“At the time there was kind of a mutually agreement between myself and Tim and Bill Zito, Tim’€™s agent, just to explore it and on the premise that Tim does not want to leave Boston,” Chiarelli said of trading Thomas. “And that’€™s really where it ended. It’€™s really where it ended. And there was some calls in that and they kept him in the loop at all times and he kept stressing he didn’€™t want to leave. I said ‘I know, let’€™s just look at this very briefly.’ And I know there are a lot of stories that flowed from it, but I can’€™t stress enough the fact that Tim never wanted to leave.

“I wouldn’€™t be doing my job if I at least didn’€™t look at some things, and I did. You go through those things, on a number of fronts on a number of fronts, on a number of players. You just field stuff, you look at them, you talk to other teams. And at the end of the day you make the decision yay or nay. And here it was nay. And it was an easy nay.”

Thomas ended up reclaiming the starting job, turning in a shutout in his first start of the season Oct. 10 in Prague against the Coyotes. He ended up allowing just three goals in six starts in October, and even after leveling out was still dominant throughout a season that will undoubtedly earn him his second Vezina trophy in Vegas next week. His .938 save percentage is the best for a goalie in a single season since the stat has been recorded.

Thomas was also named the Conn Smythe trophy winner after the Stanley Cup finals concluded. The award is given to the player most valuable to his team during the playoffs, and Thomas clearly proved that by allowing just eight goals in the seven-game series vs. the Canucks.

Thomas, 37, has two years with a $5 million cap hit left on his contract.

Read More: 2011 Stanley Cup Playoffs, Peter Chiarelli, Stanley Cup Finals, Tim Thomas
Marc Savard to attend parade, Peter Chiarelli hopes to get Savard and Steven Kampfer on Stanley Cup 06.17.11 at 12:16 pm ET
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Bruins center Marc Savard, who suffered his second concussion in as many years this season and is dealing with post-concussion syndrome, will be at Saturday’s rolling rally in celebration of the team’s Stanley Cup victory, according to general manager Peter Chiarelli.

Given that Savard played in only 25 games before a clean hit from former teammate Matt Hunwick ended his season, the two-time All-Star does not qualify to have his name on the Stanley Cup. A player must play in either at least 41 regular-season games or one Stanley Cup finals game to have his name engraved on the trophy. There is a petitioning process, however, and Chiarelli plans on petitioning to get Savard and defenseman Steven Kampfer, who just missed the cutoff by playing in 38 regular-season games, on the Cup.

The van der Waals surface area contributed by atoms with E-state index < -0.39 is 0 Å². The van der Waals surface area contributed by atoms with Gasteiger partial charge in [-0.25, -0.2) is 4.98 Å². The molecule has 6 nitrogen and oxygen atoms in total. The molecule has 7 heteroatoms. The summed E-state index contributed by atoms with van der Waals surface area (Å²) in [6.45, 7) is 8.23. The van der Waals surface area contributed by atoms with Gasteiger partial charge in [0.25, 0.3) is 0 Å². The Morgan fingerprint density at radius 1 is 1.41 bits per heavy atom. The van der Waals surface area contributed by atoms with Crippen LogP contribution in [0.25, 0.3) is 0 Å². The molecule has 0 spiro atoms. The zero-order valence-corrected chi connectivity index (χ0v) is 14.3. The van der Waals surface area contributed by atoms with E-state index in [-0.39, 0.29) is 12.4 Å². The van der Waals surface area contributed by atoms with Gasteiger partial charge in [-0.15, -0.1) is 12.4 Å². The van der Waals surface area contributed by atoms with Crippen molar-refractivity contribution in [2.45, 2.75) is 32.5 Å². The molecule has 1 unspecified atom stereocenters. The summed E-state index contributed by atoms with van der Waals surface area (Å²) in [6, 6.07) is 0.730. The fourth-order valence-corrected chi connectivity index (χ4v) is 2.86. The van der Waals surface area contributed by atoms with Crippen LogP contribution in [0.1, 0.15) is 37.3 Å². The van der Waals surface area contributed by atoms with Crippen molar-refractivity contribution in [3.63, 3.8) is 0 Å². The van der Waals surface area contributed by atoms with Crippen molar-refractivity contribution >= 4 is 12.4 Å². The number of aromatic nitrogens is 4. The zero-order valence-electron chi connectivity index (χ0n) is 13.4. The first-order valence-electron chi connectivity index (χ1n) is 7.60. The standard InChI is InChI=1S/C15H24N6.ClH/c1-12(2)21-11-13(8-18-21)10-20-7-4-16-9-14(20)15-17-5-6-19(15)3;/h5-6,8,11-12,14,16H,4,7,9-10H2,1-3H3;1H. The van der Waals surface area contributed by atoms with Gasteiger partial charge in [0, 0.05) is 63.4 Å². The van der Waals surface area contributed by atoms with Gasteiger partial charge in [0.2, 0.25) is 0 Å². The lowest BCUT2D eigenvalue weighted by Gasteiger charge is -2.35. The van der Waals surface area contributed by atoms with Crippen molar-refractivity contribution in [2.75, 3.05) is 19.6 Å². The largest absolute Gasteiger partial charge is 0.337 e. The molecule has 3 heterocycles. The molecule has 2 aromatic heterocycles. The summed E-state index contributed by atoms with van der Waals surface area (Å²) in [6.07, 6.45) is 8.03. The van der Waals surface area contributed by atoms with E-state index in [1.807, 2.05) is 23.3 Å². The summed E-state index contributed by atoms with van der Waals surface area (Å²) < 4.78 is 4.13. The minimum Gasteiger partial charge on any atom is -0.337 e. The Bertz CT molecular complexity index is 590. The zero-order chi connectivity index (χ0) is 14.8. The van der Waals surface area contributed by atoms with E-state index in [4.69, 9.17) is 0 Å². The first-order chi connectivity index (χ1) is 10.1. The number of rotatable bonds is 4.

“I don’€™t know what the process is,” Chiarelli admitted. “I’€™ve given it a little bit of thought. Certainly those two deserve to be on it, so we’€™ll see what we can do to get them on it and go from there.”

Peter Chiarelli says Nathan Horton was playing with separated shoulder 06.17.11 at 12:00 pm ET
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Bruins general manager Peter Chiarelli said Friday at TD Garden that even before being severely concussed on a headshot from Vancouver’s Aaron Rome in Game 3 of the Stanley Cup finals, first-line winger Nathan Horton was playing hurt for the Bruins. Horton, who had three game-winning goals in the postseason, two of which clinched series, had been playing with a separated shoulder, according to the GM.

“Well I know Nathan, before he was hurt with his concussion was actually hurt. He had a serious separated shoulder,” Chiarelli said, adding that Horton was “hurt significantly.”

Horton had eight goals and nine assists for 17 points in the postseason, his first experience in the playoffs.

Chiarelli added that he considered the B’s lucky for their lack of injuries suffered by players.

“I think we’€™ll only have one, maybe two, surgeries and we’€™ll get that out there when I get all the information,” Chiarelli said. “But we’€™ve had our guys dinged up, and all teams do, like Vancouver did and Tampa did and Philly did. Montreal did. I think what I can say about the injury front is we were fortunate from that perspective. And again when you look back at past winners, I remember the one year Tampa won I think they had like twenty man-games lost due to injury the whole year in the playoffs. So you have to have an element of luck. And on that front we certainly did.”

Read More: 2011 Stanley Cup Playoffs, Nathan Horton, Peter Chiarelli, Stanley Cup Finals
Recchi leaves his Mark on Bruins, ends historic career with Cup 06.16.11 at 5:33 am ET
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VANCOUVER — The Bruins knew their season was going to end Wednesday, and hours before Game 7 of the Stanley Cup finals, word emerged that regardless of the result, it would be the last game of Mark Recchi‘s historic career.